Turbo charge your business in 2022

What am I doing, talking about 2022 already? Well I’m not asking you to wish your life away, but quite a number of financial advisers have observed that August and early September are quieter times for them. And this quiet time offers an opportunity to do some planning for your business.

You should always be thinking short-term about your activity planning and how you are strengthening your relationships with every existing and potential clients, particularly as you are back out now re-engaging with clients after Covid. However now you also have an opportunity to do some longer-term thinking and more strategic thinking about broader areas that will stand your business in good stead over the next few years. While it’s not an exhaustive list, here are a few areas to think about now.


Make sure your team are with you

When’s the last time that you gave structured thought to the development needs and engagement of your team? Now might be the time to consider their coaching needs that will help them improve, grow and ultimately benefit your business. And how well are you managing the return to the office? Good people are in very short supply at the moment, so make sure you are bringing your team with you.


Make sure you are fit for purpose yourself!

How are your own skills as a business leader, mentor, manager, business generator, client executive and everything else that you do? Now is also a good time to give some thought to gaps that you might have in your own toolbox and to look at how you might close the gaps. Have you trusted people, either staff members or other business contacts who will candidly help you to identify any areas that it might be useful for you to work on? Getting help and coaching shows a desire for improvement rather than an admission of shortcomings!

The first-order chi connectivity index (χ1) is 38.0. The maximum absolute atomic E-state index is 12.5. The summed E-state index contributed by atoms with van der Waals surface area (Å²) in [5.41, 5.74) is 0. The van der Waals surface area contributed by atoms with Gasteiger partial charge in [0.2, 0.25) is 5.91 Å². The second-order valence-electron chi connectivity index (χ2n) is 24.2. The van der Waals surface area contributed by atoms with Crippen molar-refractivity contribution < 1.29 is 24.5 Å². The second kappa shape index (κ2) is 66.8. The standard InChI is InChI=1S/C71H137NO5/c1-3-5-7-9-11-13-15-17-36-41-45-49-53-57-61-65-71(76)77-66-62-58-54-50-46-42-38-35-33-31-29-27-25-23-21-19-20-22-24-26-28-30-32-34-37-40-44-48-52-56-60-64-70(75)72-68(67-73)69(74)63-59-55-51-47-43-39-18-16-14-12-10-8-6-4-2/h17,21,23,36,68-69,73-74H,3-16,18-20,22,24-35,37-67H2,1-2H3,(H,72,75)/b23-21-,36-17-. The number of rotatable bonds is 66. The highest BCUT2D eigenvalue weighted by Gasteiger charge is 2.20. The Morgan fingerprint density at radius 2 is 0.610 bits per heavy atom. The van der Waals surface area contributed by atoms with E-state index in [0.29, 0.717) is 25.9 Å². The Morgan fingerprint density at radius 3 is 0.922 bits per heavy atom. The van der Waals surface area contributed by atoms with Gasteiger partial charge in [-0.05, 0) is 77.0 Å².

Make sure your clients are with you

When did you last review your Client Value Proposition? It’s important to ensure that you continue to deliver the appropriate levels of service to different groups of clients at the right price. And this is an ever-moving target. So even if you previously segmented your clients, are clear about who you are targeting and have your positioning identified, this needs to be regularly reviewed. The world of financial advice is constantly changing. Your business needs to change with it, particularly in this post-Covid world.


Review your communications

How good are your communications to your clients? Now is a good time to stand back and look at the quality of what you produce, your client meeting inputs and outputs, your other individual communications to clients and also your (hopefully) regular marketing communications. Are your messages getting a bit tired, or are they really engaging your clients? Seek feedback – both from any analytics that are available to you, and also from people who are on the receiving end of what you send and say.


Review your processes

Give some time to picking apart everything that you do within your business. Could you be easier to do business with, is there an opportunity to really wow your clients? At this stage, look to identify the gaps in your processes. Then put a plan in place with your team to overhaul the processes and set your business up to deliver a much better client experience in the future.